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July 25, 2009

Fernando Alonso takes pole at 2009 Hungarian Grand Prix, Felipe Massa badly injured

Fernando Alonso takes pole at 2009 Hungarian Grand Prix, Felipe Massa badly injured

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Saturday, July 25, 2009

Hungary
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File photo of Fernando Alonso (2009)
Image: Ann64 at Flickr.

Hungaroring

Renault driver Fernando Alonso takes pole in a qualification session on Saturday for tomorrow’s 2009 ING Magyar Nagydij at Hungaroring, Budapest, Hungary.

Two Red Bull cars also with Renault engines are right on the back of the Spaniard.

McLaren-Mercedes drivers Lewis Hamilton and Heikki Kovalainen are split by Nico Rosberg’s Williams 5th on the starting grid.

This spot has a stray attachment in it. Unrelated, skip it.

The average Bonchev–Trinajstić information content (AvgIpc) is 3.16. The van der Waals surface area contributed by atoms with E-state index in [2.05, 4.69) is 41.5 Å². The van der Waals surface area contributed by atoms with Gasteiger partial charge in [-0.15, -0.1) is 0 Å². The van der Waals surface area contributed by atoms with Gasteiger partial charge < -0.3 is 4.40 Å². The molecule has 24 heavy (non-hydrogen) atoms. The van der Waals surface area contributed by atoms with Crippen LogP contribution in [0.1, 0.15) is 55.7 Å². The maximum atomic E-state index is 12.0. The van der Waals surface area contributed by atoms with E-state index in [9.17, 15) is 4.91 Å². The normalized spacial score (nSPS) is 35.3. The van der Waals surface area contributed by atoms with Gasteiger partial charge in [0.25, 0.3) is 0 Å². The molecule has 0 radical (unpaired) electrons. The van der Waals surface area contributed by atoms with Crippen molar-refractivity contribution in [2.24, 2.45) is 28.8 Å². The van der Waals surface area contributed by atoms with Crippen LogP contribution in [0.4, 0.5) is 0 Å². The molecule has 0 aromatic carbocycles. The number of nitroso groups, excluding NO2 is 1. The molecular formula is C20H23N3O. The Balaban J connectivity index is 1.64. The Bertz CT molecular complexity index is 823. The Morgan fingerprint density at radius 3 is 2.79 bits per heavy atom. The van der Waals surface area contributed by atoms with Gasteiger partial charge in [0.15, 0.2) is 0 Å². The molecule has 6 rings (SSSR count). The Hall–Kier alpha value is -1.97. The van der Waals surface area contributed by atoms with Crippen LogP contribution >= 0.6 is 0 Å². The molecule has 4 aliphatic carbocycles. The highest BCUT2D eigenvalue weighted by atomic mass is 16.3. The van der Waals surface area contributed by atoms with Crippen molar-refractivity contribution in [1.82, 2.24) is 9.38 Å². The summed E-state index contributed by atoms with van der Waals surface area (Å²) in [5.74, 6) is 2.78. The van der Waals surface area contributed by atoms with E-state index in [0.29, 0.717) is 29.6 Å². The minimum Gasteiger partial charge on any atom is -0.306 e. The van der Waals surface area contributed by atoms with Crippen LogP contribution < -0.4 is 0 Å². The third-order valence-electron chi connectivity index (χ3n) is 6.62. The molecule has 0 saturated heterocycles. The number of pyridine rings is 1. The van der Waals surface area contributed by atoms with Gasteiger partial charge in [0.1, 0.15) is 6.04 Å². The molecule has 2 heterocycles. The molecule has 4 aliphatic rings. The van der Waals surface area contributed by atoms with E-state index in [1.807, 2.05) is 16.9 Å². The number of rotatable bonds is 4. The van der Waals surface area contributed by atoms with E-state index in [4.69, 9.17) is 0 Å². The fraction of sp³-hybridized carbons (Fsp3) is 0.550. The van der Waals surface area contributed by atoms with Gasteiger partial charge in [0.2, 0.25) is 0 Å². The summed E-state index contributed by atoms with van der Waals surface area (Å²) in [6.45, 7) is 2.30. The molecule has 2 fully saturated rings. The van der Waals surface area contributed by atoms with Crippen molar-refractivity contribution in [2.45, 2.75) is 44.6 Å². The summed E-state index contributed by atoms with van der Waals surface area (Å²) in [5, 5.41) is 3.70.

Kimi Raikkonen qualified 7th for Ferrari.

Felipe Massa (2008)
Image: vtornet at Flickr.

His teammate Felipe Massa was taken out of the track by a medical helicopter after a violent crash straight into the wall of tyres. A Ferrari spokesman says Brazilian driver “will remain in intensive care, although the team does not know how long he will stay under observation. He was conscious and in stable condition when he arrived at AEK hospital by helicopter with a concussion.” Later Massa underwent a successful surgery on fractured skull. It was said Massa was knocked unconscious after debris striked his helmet.

On Sunday July 19, Formula Two driver Henry Surtees, 18 year old son of 1964 Formula One champion John Surtees, died in hospital after suffering severe head injuries. During the race at Brands Hatch Jack Clarke crashed his car into the wall and sent one of its wheels across the circuit. The wheel impacted precisely with the head of Surtees.